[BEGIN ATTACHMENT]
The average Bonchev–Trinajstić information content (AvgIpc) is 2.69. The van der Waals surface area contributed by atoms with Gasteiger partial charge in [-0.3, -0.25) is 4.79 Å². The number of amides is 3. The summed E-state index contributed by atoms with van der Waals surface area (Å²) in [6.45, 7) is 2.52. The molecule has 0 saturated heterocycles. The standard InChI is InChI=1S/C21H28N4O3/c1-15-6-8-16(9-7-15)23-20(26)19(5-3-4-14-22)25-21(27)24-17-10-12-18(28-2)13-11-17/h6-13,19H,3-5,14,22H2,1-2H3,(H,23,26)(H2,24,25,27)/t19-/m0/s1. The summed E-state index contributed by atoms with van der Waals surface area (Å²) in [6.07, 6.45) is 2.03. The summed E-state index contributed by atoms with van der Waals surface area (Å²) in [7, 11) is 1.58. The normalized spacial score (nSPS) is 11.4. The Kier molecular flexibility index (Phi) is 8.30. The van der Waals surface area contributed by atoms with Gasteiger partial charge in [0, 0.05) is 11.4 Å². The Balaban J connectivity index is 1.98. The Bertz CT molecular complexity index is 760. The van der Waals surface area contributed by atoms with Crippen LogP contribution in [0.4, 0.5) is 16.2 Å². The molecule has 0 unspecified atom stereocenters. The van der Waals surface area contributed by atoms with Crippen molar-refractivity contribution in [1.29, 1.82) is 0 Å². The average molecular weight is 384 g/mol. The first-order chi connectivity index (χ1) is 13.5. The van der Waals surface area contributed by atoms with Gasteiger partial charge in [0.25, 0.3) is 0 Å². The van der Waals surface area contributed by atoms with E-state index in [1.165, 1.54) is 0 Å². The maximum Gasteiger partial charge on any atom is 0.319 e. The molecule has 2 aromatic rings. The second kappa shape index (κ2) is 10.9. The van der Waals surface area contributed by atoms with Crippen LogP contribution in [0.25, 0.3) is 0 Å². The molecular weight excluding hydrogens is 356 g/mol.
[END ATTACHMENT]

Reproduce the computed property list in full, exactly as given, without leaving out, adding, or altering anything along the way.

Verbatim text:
The average Bonchev–Trinajstić information content (AvgIpc) is 2.69. The van der Waals surface area contributed by atoms with Gasteiger partial charge in [-0.3, -0.25) is 4.79 Å². The number of amides is 3. The summed E-state index contributed by atoms with van der Waals surface area (Å²) in [6.45, 7) is 2.52. The molecule has 0 saturated heterocycles. The standard InChI is InChI=1S/C21H28N4O3/c1-15-6-8-16(9-7-15)23-20(26)19(5-3-4-14-22)25-21(27)24-17-10-12-18(28-2)13-11-17/h6-13,19H,3-5,14,22H2,1-2H3,(H,23,26)(H2,24,25,27)/t19-/m0/s1. The summed E-state index contributed by atoms with van der Waals surface area (Å²) in [6.07, 6.45) is 2.03. The summed E-state index contributed by atoms with van der Waals surface area (Å²) in [7, 11) is 1.58. The normalized spacial score (nSPS) is 11.4. The Kier molecular flexibility index (Phi) is 8.30. The van der Waals surface area contributed by atoms with Gasteiger partial charge in [0, 0.05) is 11.4 Å². The Balaban J connectivity index is 1.98. The Bertz CT molecular complexity index is 760. The van der Waals surface area contributed by atoms with Crippen LogP contribution in [0.4, 0.5) is 16.2 Å². The molecule has 0 unspecified atom stereocenters. The van der Waals surface area contributed by atoms with Crippen molar-refractivity contribution in [1.29, 1.82) is 0 Å². The average molecular weight is 384 g/mol. The first-order chi connectivity index (χ1) is 13.5. The van der Waals surface area contributed by atoms with Gasteiger partial charge in [0.25, 0.3) is 0 Å². The van der Waals surface area contributed by atoms with E-state index in [1.165, 1.54) is 0 Å². The maximum Gasteiger partial charge on any atom is 0.319 e. The molecule has 2 aromatic rings. The second kappa shape index (κ2) is 10.9. The van der Waals surface area contributed by atoms with Crippen LogP contribution in [0.25, 0.3) is 0 Å². The molecular weight excluding hydrogens is 356 g/mol.